Clinical investigations from the RACP

Investigation of infants and children with vomiting

Alan Chong



Vomiting and regurgitation are very common presenting symptoms to the doctor and can cause great concern to both parents and doctors.

Key Points

  • Although some 50% of infants have regurgitation or vomiting as an isolated complaint, less than 5% have significant underlying disease.
  • Investigations should be tailored to confirm the suspected diagnosis, exclude complications of vomiting and make an assessment to assist management.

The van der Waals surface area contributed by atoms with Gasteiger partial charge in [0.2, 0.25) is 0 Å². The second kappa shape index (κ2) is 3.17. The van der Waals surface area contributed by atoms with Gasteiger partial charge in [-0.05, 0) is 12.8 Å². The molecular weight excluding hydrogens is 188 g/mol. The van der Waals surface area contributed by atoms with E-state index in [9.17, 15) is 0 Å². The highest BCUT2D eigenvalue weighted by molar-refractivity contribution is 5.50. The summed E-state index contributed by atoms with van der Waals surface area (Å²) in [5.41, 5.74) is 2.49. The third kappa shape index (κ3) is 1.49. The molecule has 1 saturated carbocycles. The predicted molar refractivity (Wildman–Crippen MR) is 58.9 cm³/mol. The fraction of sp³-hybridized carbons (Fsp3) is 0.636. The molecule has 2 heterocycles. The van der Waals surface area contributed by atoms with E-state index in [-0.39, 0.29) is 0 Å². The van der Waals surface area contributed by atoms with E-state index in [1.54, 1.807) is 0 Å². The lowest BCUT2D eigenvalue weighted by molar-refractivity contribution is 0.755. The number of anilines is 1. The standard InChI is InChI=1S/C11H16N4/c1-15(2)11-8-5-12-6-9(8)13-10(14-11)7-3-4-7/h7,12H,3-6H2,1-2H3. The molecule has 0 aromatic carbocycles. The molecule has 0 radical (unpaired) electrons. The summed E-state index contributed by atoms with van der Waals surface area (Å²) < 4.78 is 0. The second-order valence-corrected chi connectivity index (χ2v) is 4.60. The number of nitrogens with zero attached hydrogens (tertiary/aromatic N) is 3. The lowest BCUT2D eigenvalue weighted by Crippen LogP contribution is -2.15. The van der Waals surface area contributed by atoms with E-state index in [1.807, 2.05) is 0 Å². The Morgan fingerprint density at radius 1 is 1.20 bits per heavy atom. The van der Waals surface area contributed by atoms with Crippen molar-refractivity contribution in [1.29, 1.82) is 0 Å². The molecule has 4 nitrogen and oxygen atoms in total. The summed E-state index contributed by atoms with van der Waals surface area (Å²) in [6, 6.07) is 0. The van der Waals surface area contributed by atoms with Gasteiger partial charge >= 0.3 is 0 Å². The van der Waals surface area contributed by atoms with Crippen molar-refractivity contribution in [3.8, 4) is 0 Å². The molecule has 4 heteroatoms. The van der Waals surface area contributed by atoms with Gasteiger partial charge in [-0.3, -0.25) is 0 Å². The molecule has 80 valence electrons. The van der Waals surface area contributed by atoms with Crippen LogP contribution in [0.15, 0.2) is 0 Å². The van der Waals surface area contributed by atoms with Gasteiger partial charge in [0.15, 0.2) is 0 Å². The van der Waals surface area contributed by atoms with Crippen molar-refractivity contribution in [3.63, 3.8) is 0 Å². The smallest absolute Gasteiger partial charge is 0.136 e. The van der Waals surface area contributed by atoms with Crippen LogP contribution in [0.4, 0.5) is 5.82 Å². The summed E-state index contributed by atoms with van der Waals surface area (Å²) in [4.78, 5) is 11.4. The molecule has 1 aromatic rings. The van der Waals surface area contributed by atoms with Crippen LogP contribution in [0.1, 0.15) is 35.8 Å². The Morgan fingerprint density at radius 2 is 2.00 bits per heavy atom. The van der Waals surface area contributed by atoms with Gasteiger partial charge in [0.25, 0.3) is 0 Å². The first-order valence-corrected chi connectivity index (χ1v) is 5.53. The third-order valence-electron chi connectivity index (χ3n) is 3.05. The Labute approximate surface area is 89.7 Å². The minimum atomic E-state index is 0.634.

• Healthy thriving infants with regurgitation or mild uncomplicated gastro-oesophageal reflux do not require any investigation.
  • Warning signs requiring investigation or referral include: bilious vomiting; persistent, severe or recurrent vomiting; and vomiting associated with abdominal pain, lethargy, failure to thrive or neurological signs.